No Fees Unless We Win
Exclusively Representing Victims of Sexual Abuse
We exclusively represent survivors
of sex abuse
No win. No fee.
If you are looking for someone to take you seriously, treat you with respect and integrity, I would call the Herman Law Firm.
If you were sexually abused in Georgia as a child, you now have the right to bring a claim and hold the institution (church, school, medical, etc.) accountable, regardless of how old you are or how long ago it happened. The window to file your lawsuit is open for a limited time only. Contact us today to learn your options.
Jeff Herman is recognized as the country’s leading attorney for victims of sexual abuse. Jeff is aggressive, passionate and skilled. If you have a civil sexual abuse case, Jeff is the attorney you want representing you. As the firm’s founding and managing partner, Jeff has developed a national reputation for his powerful advocacy and unwavering dedication to his clients. He is a first-rate trial lawyer committed to empowering victims of sexual abuse to take back their lives and begin the healing process.
With over 30 years of experience, Jeff understands the tremendous challenges victims of sexual abuse encounter on their journey to recovery. He is considered to be a pioneer in the field of sexual abuse cases and has been featured on CNN, HLN, Fox News, The New York Times and many other national and international media outlets. Jeff believes that community advocacy is the key to preventing childhood sexual abuse and is involved with various organizations dedicated to protecting children from sexual abuse through comprehensive education. Jeff volunteers his time to train law enforcement on interviewing child victims of sexual abuse.
Proactive, effective, efficient and vigorous in the way we represent our clients
We have a nationwide practice
Proven track record of recoveries for our clients
Georgia law defines child sexual abuse under O.C.G.A. § 16-6-4 as “child molestation.” The definition describes child molesation as engaging in any “immoral or indecent” acts in order to arouse oneself or satisfy one’s sexual desires either in the presence of a child or with a child who is under the age of 16. This can include sending sexually explicit images to a child or asking a child to send sexually explicit images to that person. As seen in Craft v. State, 324 Ga. App. 7 (2013), child sexual abuse can also include exposing oneself, attempting to touch a child’s private parts, including the penis, vaginal area, or breasts, or even asking a child inappropriate questions.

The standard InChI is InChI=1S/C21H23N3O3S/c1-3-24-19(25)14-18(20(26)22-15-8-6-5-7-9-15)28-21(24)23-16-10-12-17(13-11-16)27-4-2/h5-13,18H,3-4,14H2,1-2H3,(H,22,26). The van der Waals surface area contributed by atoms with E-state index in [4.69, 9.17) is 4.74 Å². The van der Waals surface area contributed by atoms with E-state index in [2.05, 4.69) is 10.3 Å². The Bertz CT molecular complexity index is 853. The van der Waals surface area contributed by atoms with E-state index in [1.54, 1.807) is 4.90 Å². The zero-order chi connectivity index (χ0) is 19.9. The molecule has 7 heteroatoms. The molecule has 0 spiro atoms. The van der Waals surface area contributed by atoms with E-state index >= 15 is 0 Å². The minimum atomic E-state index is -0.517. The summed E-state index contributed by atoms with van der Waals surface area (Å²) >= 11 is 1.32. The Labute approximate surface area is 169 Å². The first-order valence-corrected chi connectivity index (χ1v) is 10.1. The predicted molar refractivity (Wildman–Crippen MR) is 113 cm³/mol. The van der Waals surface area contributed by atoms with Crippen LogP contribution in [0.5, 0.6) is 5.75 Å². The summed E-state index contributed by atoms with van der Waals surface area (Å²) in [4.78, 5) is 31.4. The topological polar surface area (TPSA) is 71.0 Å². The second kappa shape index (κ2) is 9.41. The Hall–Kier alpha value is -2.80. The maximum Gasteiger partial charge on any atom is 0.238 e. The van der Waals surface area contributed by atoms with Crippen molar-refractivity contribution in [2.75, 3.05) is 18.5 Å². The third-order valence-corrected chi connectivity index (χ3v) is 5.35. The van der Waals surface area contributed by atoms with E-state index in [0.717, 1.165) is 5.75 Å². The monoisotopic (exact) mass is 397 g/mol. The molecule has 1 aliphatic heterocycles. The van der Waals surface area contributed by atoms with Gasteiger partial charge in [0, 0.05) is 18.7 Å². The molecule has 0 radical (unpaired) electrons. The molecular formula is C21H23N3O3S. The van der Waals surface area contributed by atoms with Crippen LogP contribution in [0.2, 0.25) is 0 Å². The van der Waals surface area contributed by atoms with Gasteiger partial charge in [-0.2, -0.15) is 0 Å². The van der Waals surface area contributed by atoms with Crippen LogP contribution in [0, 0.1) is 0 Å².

Usually, Georgia law requires child sexual abuse victims to file a lawsuit within two years of the incident or before the victim turns 23 years old. However, in 2015, Georgia passed the Hidden Predator Act (also known as HB 17). This Act created a two-year window where victims of any age could bring a civil claim against his or her abuser or the institution that allowed the abuse, regardless of when the abuse happened. This allows victims who were abused decades ago to be able to seek justice and restitution. Further, the Act provides that the two year statute of limitations does not begin to run when the incident first happens, but rather the statute of limitations begins to run once the victim first discover the sexual abuse. This allows victims who repressed the memories to be able to come forward and seek justice. Therefore, if the abuse took place after July 1, 2015, the abuser has until his or her 23rd birthday or until two years after the victim connects the injuries to the abuse.